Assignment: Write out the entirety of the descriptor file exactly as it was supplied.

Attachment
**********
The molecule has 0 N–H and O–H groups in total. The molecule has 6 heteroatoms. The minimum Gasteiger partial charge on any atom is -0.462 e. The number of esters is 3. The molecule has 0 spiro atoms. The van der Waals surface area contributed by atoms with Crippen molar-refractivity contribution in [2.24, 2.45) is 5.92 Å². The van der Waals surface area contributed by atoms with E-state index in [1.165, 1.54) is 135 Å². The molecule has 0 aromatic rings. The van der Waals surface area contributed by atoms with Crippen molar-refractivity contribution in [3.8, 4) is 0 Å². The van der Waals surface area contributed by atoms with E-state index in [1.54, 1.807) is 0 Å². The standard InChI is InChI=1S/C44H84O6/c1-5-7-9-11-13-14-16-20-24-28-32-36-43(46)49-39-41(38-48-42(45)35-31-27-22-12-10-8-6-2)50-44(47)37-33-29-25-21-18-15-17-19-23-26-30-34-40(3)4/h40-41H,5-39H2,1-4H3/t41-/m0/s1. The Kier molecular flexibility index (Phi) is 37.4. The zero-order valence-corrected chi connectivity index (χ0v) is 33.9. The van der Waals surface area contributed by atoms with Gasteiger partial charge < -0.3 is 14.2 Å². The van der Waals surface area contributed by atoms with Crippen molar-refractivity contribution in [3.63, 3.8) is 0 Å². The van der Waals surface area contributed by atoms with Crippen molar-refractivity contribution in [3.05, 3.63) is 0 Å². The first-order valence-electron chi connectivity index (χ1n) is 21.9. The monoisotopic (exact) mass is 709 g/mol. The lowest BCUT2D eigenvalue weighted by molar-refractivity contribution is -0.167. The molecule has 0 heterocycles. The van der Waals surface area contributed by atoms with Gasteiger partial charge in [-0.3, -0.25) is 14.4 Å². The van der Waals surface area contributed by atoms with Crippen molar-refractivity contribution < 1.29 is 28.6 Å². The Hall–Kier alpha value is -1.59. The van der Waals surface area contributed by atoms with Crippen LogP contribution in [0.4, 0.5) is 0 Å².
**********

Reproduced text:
The molecule has 0 N–H and O–H groups in total. The molecule has 6 heteroatoms. The minimum Gasteiger partial charge on any atom is -0.462 e. The number of esters is 3. The molecule has 0 spiro atoms. The van der Waals surface area contributed by atoms with Crippen molar-refractivity contribution in [2.24, 2.45) is 5.92 Å². The van der Waals surface area contributed by atoms with E-state index in [1.165, 1.54) is 135 Å². The molecule has 0 aromatic rings. The van der Waals surface area contributed by atoms with Crippen molar-refractivity contribution in [3.8, 4) is 0 Å². The van der Waals surface area contributed by atoms with E-state index in [1.54, 1.807) is 0 Å². The standard InChI is InChI=1S/C44H84O6/c1-5-7-9-11-13-14-16-20-24-28-32-36-43(46)49-39-41(38-48-42(45)35-31-27-22-12-10-8-6-2)50-44(47)37-33-29-25-21-18-15-17-19-23-26-30-34-40(3)4/h40-41H,5-39H2,1-4H3/t41-/m0/s1. The Kier molecular flexibility index (Phi) is 37.4. The zero-order valence-corrected chi connectivity index (χ0v) is 33.9. The van der Waals surface area contributed by atoms with Gasteiger partial charge < -0.3 is 14.2 Å². The van der Waals surface area contributed by atoms with Crippen molar-refractivity contribution in [3.63, 3.8) is 0 Å². The van der Waals surface area contributed by atoms with Crippen molar-refractivity contribution in [3.05, 3.63) is 0 Å². The first-order valence-electron chi connectivity index (χ1n) is 21.9. The monoisotopic (exact) mass is 709 g/mol. The lowest BCUT2D eigenvalue weighted by molar-refractivity contribution is -0.167. The molecule has 0 heterocycles. The van der Waals surface area contributed by atoms with Gasteiger partial charge in [-0.3, -0.25) is 14.4 Å². The van der Waals surface area contributed by atoms with Crippen molar-refractivity contribution < 1.29 is 28.6 Å². The Hall–Kier alpha value is -1.59. The van der Waals surface area contributed by atoms with Crippen LogP contribution in [0.4, 0.5) is 0 Å².